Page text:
This week, I have a conversation with economist Dr. Kevin Gillen, Vice President of Econsult and is affiliated with the University of Pennsylvania as a Research Fellow in its Institute for Urban Research, through which he publishes his quarterly updates on the current state of Philadelphia’s housing and condominium markets. He’s been sharing his research each quarter with the readers of my other blog, Matrix for which I am grateful.

In the podcast we cover his Philadelphia Housing Indices, as well as the three key economic hurdles facing the Philadelphia’s housing market:

  1. Problems with the accuracy and proposed redistribution of tax assessments
  2. The controversial 10-year tax abatement
  3. Political turmoil relating to the building trades and the associated above average cost of construction.

Much of his commentary is in the context of the US housing market.

Check out this week’s podcast.

You can subscribe on iTunes or simply listen to the podcast on my other blog The Housing Helix.

One Response to “[The Housing Helix Podcast] Economist Kevin Gillen PHD, Econsult, Wharton”

  1. Edd Gillespie says:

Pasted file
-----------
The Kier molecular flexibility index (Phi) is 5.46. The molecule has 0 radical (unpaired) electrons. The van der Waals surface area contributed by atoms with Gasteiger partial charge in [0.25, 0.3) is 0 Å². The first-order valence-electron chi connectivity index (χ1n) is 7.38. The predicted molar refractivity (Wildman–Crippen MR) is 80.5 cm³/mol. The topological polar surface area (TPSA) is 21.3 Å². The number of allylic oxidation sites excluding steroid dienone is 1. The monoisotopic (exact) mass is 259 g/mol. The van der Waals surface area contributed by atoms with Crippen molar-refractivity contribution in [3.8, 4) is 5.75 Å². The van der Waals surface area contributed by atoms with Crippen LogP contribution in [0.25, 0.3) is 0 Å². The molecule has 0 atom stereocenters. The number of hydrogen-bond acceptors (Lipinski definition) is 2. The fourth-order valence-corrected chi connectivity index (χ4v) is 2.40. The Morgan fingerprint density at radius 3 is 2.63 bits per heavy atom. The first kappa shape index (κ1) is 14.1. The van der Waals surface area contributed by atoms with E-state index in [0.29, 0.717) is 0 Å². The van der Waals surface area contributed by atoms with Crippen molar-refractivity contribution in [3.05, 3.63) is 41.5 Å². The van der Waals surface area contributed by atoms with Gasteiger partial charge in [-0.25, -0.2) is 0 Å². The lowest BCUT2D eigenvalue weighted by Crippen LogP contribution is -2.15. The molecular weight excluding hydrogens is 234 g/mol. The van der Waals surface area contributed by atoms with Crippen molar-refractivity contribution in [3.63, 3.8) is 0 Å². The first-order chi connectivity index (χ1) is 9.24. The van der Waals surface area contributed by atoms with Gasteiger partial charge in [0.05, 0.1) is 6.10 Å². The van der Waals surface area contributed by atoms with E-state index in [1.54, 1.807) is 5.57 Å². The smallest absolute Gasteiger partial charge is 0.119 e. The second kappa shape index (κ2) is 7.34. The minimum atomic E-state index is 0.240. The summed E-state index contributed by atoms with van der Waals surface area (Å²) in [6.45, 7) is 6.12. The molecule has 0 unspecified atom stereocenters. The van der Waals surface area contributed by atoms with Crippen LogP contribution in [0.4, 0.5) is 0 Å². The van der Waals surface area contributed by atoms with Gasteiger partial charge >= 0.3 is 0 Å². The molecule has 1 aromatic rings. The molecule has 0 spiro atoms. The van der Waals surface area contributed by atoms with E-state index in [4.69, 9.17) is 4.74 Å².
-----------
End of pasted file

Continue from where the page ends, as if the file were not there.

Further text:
Johnathan, Thanks for presenting relevant and engaging dialog as usual. I have been looking into behavioral economics since hearing about it on Bill Moyers last week. Didn’t know about such a thing, but it seems to have relevance to our current circumstances. With respect to affordable housing, I have been looking at that issue where I am. Our City has a low per capita income and a pretty phenomenal rate of foreclosure. With the tightening lending standards we are seeing unemployment and rental vacancies rise. Our housing is dated and many @ 1910 shotgun 2Br foreclosures hit the REO investor market. Investors then rehab the house and put it back on the market + profit to the investor. I have argued, correctly I think, that the REOs do not belong in the stats of single family housing because they do meet the needs or abilities of low income buyers. Those buyers can’t afford to fix them up, but once fixed the lenders have been willing to lend sub-prime for purchase. Interesting dilemma. Here is a link to an article(s) about affordable housing that take into account more in the indexing of affordability than rents and income. Interesting perspective. Take a look if you get a chance